- The Washington Times - Wednesday, February 7, 2018

The White House “very much wants to get security aid flowing again to Pakistan,” according to a high-level U.S. government source close to the Trump administration, who said President Trump’s budget for 2019 will have a line item for the aid.

But, the source, who spoke on condition of anonymity with The Washington Times on Wednesday, said the ball is in Islamabad’s court to show they’ve taken “new action” against certain terror group’s that currently have safe-haven along the Pakistan-Afghanistan border.

“This is really about the fact Pakistan just isn’t cracking down on the Haqqani network, the Afghan Taliban and Lashkar-e-Taiba,” the source said. “If they can show that they’ve made a dent, specifically in Haqqani, a group that’s carrying out attacks inside Afghanistan and killing American soldiers there, the aid will get restored.”

The comments were more specific than anything the Trump administration has publicly demanded from Pakistan since suspending at least $900 million in security aid to Islamabad last month.

The source spoke with The Times a day after Deputy Secretary of State John Sullivan more broadly told lawmakers on Capitol Hill that the U.S. could resume the aid if the Pakistanis engage in “decisive and sustained actions to address our concerns, including targeting all terrorist groups operating within its territory, without distinction.”

Mr. Sullivan told the Senate Foreign Relations Committee that U.S. officials “acknowledge the enormous sacrifices the Pakistani people and security forces have made to combat terrorism,” but he suggested the Trump administration is in no hurry to reopen the aid spigot.

A senior Pakistani official, meanwhile, told The Times in an interview Tuesday that Islamabad believes U.S.-Pakistan ties can be restored.

Speaking at the Pakistani embassy in Washington, Minister of Interior Ahsan Iqbal said that while his government could move away from Washington and alternatively buy weapons from China and Russia, Islamabad’s preference is to fix relations with America and keep buying from the United States.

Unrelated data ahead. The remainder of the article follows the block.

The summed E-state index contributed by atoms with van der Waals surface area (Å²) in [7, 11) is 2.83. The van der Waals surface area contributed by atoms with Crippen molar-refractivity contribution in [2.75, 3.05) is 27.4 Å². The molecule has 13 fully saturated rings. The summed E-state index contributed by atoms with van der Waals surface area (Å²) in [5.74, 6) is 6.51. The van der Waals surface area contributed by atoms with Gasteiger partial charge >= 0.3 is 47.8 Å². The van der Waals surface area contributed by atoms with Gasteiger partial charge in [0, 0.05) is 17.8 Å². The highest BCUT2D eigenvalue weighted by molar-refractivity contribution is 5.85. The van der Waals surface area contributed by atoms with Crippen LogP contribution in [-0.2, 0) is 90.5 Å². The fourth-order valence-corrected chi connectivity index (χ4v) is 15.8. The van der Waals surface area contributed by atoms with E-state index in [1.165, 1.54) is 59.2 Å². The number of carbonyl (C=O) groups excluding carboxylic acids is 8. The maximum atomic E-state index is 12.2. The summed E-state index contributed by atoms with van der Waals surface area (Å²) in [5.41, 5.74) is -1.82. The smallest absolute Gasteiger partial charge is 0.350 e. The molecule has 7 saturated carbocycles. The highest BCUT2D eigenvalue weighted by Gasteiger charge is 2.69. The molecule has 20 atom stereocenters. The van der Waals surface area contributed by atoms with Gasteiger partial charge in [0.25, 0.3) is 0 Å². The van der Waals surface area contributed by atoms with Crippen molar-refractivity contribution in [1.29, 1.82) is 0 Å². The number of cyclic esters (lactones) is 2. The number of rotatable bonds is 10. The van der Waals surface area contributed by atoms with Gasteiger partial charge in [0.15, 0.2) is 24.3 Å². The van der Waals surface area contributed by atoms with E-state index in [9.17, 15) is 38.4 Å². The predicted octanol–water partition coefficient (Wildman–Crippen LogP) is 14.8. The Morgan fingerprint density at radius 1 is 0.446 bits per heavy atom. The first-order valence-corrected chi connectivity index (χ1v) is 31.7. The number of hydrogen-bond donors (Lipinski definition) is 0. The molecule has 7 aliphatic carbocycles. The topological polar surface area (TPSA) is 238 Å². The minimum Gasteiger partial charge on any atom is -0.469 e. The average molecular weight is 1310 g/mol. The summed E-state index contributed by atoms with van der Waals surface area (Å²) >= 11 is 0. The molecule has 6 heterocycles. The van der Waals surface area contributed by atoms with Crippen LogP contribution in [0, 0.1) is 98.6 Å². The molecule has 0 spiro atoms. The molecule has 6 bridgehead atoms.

But Mr. Iqbal suggested Islamabad has no interest in yielding to Washington’s demands on counterterrorism. He vehemently denied the claims that Pakistan is providing selective safe-haven to certain terror groups. “We are going after everyone. We have no favorites,” he said.

It remains to be seen when and whether the dispute might be resolved. Mr. Iqbal told The Times that the U.S. needs Pakistan if President Trump’s war plan for Afghanistan is to have a chance of succeeding.

The source, who spoke anonymously with The Times Wednesday, said there’s uncertainty around the situation, but emphasized that the White House does want the aid restored to Pakistan and Mr. Trump’s 2019 budget — slated for release some time later this month — will reflect it.

“Look,” said the source, “when Trump’s budget for the coming fiscal year gets revealed, you’re going to see that the line item for [Foreign Military Financing] for Pakistan is still in there. If the White House seriously wanted to keep this aid suspension going long term, wouldn’t they cut the FMF out of the budget?”

But the source added, just because the funding will be requested in the budget doesn’t mean the Pakistanis are definitely going to get it. “There still has to be a serious move by Islamabad to show they’ve taken action against these terror groups that they weren’t taking before.”

At specific issue, the source said, is the Haqqani network, the Afghan Taliban and Lashkar-e-Taiba, the latter of which is a Pakistan-based extremist movement responsible for the deadly 2008 terrorist attacks in Mumbai, India — a nation the Trump administration has sought closer relations with over the past year.

Sign up for Daily Newsletters

Manage Newsletters

Copyright © 2021 The Washington Times, LLC. Click here for reprint permission.

Please read our comment policy before commenting.


Click to Read More and View Comments

Click to Hide